Q. Should we use the Attorney General's material as "standards" for ensuring that our agency's electronic and information technology is accessible?

A. No. The materials in the April 2 package are meant only for surveying the current accessibility of the federal government's electronic and information technology. The Architectural and Transportation Barriers Compliance Board ("Access Board") will develop standards for compliance with section 508 by February 2000.

 

Q. Should our agency be concerned about answers in our responses that suggest that our electronic and information technology is inaccessible?

A. Agencies cannot be held liable for violating section 508 until after August 2000. To the extent that your agency's self-evaluation reveals inaccessible technology, you may wish to use it to establish a "priority list" for making your electronic and information technologies more accessible. Any concrete plans for addressing accessibility deficiencies should be included in your overall agency evaluation and will be considered when the Department of Justice issues its report to the President in February 2000.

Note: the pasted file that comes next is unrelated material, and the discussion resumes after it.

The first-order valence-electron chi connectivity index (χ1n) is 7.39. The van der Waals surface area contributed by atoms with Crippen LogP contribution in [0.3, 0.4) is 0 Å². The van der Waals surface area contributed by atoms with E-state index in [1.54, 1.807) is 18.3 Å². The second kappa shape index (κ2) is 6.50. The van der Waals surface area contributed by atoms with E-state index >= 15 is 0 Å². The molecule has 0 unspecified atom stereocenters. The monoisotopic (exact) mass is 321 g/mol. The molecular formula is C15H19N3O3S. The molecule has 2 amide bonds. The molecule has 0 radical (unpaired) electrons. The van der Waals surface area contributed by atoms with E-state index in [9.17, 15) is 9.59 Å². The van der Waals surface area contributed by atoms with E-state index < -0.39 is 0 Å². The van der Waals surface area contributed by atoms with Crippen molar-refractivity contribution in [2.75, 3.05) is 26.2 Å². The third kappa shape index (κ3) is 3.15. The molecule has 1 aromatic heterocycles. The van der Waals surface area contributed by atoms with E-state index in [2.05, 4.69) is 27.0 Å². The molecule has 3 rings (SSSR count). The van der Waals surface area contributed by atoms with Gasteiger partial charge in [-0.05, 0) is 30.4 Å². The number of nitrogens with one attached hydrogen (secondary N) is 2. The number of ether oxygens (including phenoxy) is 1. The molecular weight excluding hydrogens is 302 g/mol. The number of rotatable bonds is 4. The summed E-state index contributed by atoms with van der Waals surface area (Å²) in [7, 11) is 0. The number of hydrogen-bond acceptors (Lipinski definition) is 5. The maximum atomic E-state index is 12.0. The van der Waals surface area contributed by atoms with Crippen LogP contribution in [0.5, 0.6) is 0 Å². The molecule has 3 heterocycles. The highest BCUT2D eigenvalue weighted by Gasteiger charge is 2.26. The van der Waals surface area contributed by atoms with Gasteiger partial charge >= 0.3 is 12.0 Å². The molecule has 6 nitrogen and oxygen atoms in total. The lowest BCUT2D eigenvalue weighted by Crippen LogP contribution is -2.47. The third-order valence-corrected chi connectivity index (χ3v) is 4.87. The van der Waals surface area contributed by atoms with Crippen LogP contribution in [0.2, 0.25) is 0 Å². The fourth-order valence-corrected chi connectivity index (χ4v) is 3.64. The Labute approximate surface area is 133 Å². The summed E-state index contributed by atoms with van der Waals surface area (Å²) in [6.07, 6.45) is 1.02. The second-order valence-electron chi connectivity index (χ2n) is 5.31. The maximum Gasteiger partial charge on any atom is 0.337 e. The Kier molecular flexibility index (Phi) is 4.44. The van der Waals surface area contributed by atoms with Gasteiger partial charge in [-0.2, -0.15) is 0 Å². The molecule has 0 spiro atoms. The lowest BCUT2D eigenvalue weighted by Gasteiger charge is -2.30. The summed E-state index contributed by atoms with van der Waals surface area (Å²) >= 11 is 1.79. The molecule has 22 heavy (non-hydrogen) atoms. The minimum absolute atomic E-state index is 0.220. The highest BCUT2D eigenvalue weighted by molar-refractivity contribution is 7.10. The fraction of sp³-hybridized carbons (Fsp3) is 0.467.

Q. Does section 508 apply to private businesses or state and local governments?

A. No. Section 508 establishes obligations only for the federal government. Section 508 does not directly affect either private businesses or state and local governments.

 

Q. Is there a correction to the IT Equipment Accessibility Checklist?

A. Yes. The corrected question on page 2 the IT Equipment Checklist should read, "On average, used approximately ___ times a week by members of the public and ____ times a week by federal employees."

 

Q. Are extensions beyond June 15, 1999, possible?

A. We do not expect to extend the June 15, 1999, deadline. Internal testers at the Justice Department have previewed a longer version of the questionnaires and have indicated that the Component checklists took, on average, 30 minutes to complete. At the component level, our testers were able to complete the 508 questionnaire in less than one week from receipt. Given the huge amount of data that we expect to receive, the Department of Justice needs ample time to review the information in order to create an objective and fair report for the President by February 2000. Therefore, an early deadline is critical to our thorough review of all agencies' submissions. However, if an extension becomes necessary, we will announce it via e-mail to each agency's Designated Agency Official.

 

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Last revised June 2, 1999